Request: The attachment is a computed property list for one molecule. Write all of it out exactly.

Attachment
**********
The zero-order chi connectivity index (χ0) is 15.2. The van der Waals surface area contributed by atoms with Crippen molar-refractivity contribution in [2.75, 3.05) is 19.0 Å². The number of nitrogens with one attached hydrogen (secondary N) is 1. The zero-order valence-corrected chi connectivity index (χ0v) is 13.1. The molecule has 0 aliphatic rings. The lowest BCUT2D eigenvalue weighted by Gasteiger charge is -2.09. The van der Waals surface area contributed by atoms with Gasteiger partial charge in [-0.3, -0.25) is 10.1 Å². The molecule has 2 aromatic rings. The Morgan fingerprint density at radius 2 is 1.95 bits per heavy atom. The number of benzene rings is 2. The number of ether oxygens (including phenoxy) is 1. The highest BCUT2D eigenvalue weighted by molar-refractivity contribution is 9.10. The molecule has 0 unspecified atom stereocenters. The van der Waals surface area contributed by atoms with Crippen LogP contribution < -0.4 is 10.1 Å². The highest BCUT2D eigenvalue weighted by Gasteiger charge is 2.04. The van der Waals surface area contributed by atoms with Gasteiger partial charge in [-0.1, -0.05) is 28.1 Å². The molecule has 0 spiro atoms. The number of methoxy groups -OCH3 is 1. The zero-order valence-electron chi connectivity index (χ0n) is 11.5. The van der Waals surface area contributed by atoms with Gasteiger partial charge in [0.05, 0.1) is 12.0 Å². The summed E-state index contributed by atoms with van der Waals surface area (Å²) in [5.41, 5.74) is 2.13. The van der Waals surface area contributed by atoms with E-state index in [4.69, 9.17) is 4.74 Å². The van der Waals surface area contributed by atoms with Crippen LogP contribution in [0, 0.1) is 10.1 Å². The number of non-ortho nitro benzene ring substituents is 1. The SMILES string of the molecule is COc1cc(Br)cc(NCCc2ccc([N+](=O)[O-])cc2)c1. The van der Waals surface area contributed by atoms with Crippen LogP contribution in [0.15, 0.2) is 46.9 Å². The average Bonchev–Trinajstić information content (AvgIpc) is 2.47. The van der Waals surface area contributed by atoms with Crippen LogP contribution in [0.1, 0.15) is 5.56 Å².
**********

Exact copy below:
The zero-order chi connectivity index (χ0) is 15.2. The van der Waals surface area contributed by atoms with Crippen molar-refractivity contribution in [2.75, 3.05) is 19.0 Å². The number of nitrogens with one attached hydrogen (secondary N) is 1. The zero-order valence-corrected chi connectivity index (χ0v) is 13.1. The molecule has 0 aliphatic rings. The lowest BCUT2D eigenvalue weighted by Gasteiger charge is -2.09. The van der Waals surface area contributed by atoms with Gasteiger partial charge in [-0.3, -0.25) is 10.1 Å². The molecule has 2 aromatic rings. The Morgan fingerprint density at radius 2 is 1.95 bits per heavy atom. The number of benzene rings is 2. The number of ether oxygens (including phenoxy) is 1. The highest BCUT2D eigenvalue weighted by molar-refractivity contribution is 9.10. The molecule has 0 unspecified atom stereocenters. The van der Waals surface area contributed by atoms with Crippen LogP contribution < -0.4 is 10.1 Å². The highest BCUT2D eigenvalue weighted by Gasteiger charge is 2.04. The van der Waals surface area contributed by atoms with Gasteiger partial charge in [-0.1, -0.05) is 28.1 Å². The molecule has 0 spiro atoms. The number of methoxy groups -OCH3 is 1. The zero-order valence-electron chi connectivity index (χ0n) is 11.5. The van der Waals surface area contributed by atoms with Gasteiger partial charge in [0.05, 0.1) is 12.0 Å². The summed E-state index contributed by atoms with van der Waals surface area (Å²) in [5.41, 5.74) is 2.13. The van der Waals surface area contributed by atoms with E-state index in [4.69, 9.17) is 4.74 Å². The van der Waals surface area contributed by atoms with Crippen LogP contribution in [0, 0.1) is 10.1 Å². The number of non-ortho nitro benzene ring substituents is 1. The SMILES string of the molecule is COc1cc(Br)cc(NCCc2ccc([N+](=O)[O-])cc2)c1. The van der Waals surface area contributed by atoms with Crippen LogP contribution in [0.15, 0.2) is 46.9 Å². The average Bonchev–Trinajstić information content (AvgIpc) is 2.47. The van der Waals surface area contributed by atoms with Crippen LogP contribution in [0.1, 0.15) is 5.56 Å².